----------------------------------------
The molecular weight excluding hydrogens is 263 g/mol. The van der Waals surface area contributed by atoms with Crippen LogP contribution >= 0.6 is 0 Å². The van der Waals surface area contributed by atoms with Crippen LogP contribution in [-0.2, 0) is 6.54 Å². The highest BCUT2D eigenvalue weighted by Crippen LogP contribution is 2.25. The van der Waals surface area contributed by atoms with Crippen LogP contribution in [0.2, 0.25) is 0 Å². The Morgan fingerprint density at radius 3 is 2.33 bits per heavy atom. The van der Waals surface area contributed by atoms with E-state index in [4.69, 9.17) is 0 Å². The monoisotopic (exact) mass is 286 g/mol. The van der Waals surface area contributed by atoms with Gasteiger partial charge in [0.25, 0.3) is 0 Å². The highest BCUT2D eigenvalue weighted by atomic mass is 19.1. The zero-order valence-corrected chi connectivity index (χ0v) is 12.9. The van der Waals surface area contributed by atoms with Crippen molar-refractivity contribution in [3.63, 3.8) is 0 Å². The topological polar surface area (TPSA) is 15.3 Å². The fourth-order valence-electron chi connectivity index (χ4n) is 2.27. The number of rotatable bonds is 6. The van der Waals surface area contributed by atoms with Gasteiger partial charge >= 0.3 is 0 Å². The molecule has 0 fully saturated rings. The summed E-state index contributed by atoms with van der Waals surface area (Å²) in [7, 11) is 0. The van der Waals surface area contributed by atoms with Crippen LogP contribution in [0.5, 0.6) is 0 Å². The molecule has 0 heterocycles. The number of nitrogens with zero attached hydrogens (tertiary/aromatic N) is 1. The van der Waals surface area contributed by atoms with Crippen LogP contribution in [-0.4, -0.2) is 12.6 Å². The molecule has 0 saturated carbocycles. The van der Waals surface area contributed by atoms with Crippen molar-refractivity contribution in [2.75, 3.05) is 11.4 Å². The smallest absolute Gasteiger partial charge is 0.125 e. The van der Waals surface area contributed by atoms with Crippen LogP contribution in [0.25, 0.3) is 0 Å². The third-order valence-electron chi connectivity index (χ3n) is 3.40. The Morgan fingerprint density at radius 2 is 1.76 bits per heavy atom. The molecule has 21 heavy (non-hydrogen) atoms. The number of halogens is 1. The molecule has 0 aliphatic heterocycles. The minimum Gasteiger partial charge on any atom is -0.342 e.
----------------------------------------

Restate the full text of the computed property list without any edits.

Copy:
The molecular weight excluding hydrogens is 263 g/mol. The van der Waals surface area contributed by atoms with Crippen LogP contribution >= 0.6 is 0 Å². The van der Waals surface area contributed by atoms with Crippen LogP contribution in [-0.2, 0) is 6.54 Å². The highest BCUT2D eigenvalue weighted by Crippen LogP contribution is 2.25. The van der Waals surface area contributed by atoms with Crippen LogP contribution in [0.2, 0.25) is 0 Å². The Morgan fingerprint density at radius 3 is 2.33 bits per heavy atom. The van der Waals surface area contributed by atoms with E-state index in [4.69, 9.17) is 0 Å². The monoisotopic (exact) mass is 286 g/mol. The van der Waals surface area contributed by atoms with Gasteiger partial charge in [0.25, 0.3) is 0 Å². The highest BCUT2D eigenvalue weighted by atomic mass is 19.1. The zero-order valence-corrected chi connectivity index (χ0v) is 12.9. The van der Waals surface area contributed by atoms with Crippen molar-refractivity contribution in [3.63, 3.8) is 0 Å². The topological polar surface area (TPSA) is 15.3 Å². The fourth-order valence-electron chi connectivity index (χ4n) is 2.27. The number of rotatable bonds is 6. The van der Waals surface area contributed by atoms with Gasteiger partial charge >= 0.3 is 0 Å². The molecule has 0 fully saturated rings. The summed E-state index contributed by atoms with van der Waals surface area (Å²) in [7, 11) is 0. The van der Waals surface area contributed by atoms with Crippen LogP contribution in [0.5, 0.6) is 0 Å². The molecule has 0 heterocycles. The number of nitrogens with zero attached hydrogens (tertiary/aromatic N) is 1. The van der Waals surface area contributed by atoms with Crippen LogP contribution in [-0.4, -0.2) is 12.6 Å². The molecule has 0 saturated carbocycles. The van der Waals surface area contributed by atoms with Crippen molar-refractivity contribution in [2.75, 3.05) is 11.4 Å². The smallest absolute Gasteiger partial charge is 0.125 e. The van der Waals surface area contributed by atoms with Crippen LogP contribution in [0.25, 0.3) is 0 Å². The third-order valence-electron chi connectivity index (χ3n) is 3.40. The Morgan fingerprint density at radius 2 is 1.76 bits per heavy atom. The molecule has 21 heavy (non-hydrogen) atoms. The number of halogens is 1. The molecule has 0 aliphatic heterocycles. The minimum Gasteiger partial charge on any atom is -0.342 e.